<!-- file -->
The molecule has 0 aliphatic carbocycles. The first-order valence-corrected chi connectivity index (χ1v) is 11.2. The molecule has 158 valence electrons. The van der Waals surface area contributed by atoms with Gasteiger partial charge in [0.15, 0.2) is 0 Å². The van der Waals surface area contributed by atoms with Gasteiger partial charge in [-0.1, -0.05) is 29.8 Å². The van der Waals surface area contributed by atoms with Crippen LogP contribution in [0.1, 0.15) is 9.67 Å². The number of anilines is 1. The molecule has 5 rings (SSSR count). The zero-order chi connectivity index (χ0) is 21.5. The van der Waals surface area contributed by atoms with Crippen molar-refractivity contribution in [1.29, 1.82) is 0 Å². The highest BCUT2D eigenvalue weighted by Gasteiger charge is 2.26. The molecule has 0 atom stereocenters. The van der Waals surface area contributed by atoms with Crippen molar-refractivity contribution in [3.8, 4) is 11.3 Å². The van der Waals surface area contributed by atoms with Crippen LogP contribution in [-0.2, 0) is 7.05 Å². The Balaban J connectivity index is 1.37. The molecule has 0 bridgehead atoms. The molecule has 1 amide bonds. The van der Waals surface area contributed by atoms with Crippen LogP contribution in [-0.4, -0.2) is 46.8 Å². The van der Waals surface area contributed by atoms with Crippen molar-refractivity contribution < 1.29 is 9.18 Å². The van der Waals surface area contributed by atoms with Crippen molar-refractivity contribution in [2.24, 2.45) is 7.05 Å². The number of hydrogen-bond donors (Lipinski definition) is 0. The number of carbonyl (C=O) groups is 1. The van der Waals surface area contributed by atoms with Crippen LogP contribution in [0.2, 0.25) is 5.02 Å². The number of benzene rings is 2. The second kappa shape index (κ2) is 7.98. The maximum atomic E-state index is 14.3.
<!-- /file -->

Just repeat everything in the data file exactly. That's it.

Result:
The molecule has 0 aliphatic carbocycles. The first-order valence-corrected chi connectivity index (χ1v) is 11.2. The molecule has 158 valence electrons. The van der Waals surface area contributed by atoms with Gasteiger partial charge in [0.15, 0.2) is 0 Å². The van der Waals surface area contributed by atoms with Gasteiger partial charge in [-0.1, -0.05) is 29.8 Å². The van der Waals surface area contributed by atoms with Crippen LogP contribution in [0.1, 0.15) is 9.67 Å². The number of anilines is 1. The molecule has 5 rings (SSSR count). The zero-order chi connectivity index (χ0) is 21.5. The van der Waals surface area contributed by atoms with Crippen molar-refractivity contribution in [1.29, 1.82) is 0 Å². The highest BCUT2D eigenvalue weighted by Gasteiger charge is 2.26. The molecule has 0 atom stereocenters. The van der Waals surface area contributed by atoms with Crippen molar-refractivity contribution in [3.8, 4) is 11.3 Å². The van der Waals surface area contributed by atoms with Crippen LogP contribution in [-0.2, 0) is 7.05 Å². The Balaban J connectivity index is 1.37. The molecule has 0 bridgehead atoms. The molecule has 1 amide bonds. The van der Waals surface area contributed by atoms with Crippen LogP contribution in [-0.4, -0.2) is 46.8 Å². The van der Waals surface area contributed by atoms with Crippen molar-refractivity contribution < 1.29 is 9.18 Å². The van der Waals surface area contributed by atoms with Crippen molar-refractivity contribution in [2.24, 2.45) is 7.05 Å². The number of hydrogen-bond donors (Lipinski definition) is 0. The number of carbonyl (C=O) groups is 1. The van der Waals surface area contributed by atoms with Crippen LogP contribution in [0.2, 0.25) is 5.02 Å². The number of benzene rings is 2. The second kappa shape index (κ2) is 7.98. The maximum atomic E-state index is 14.3.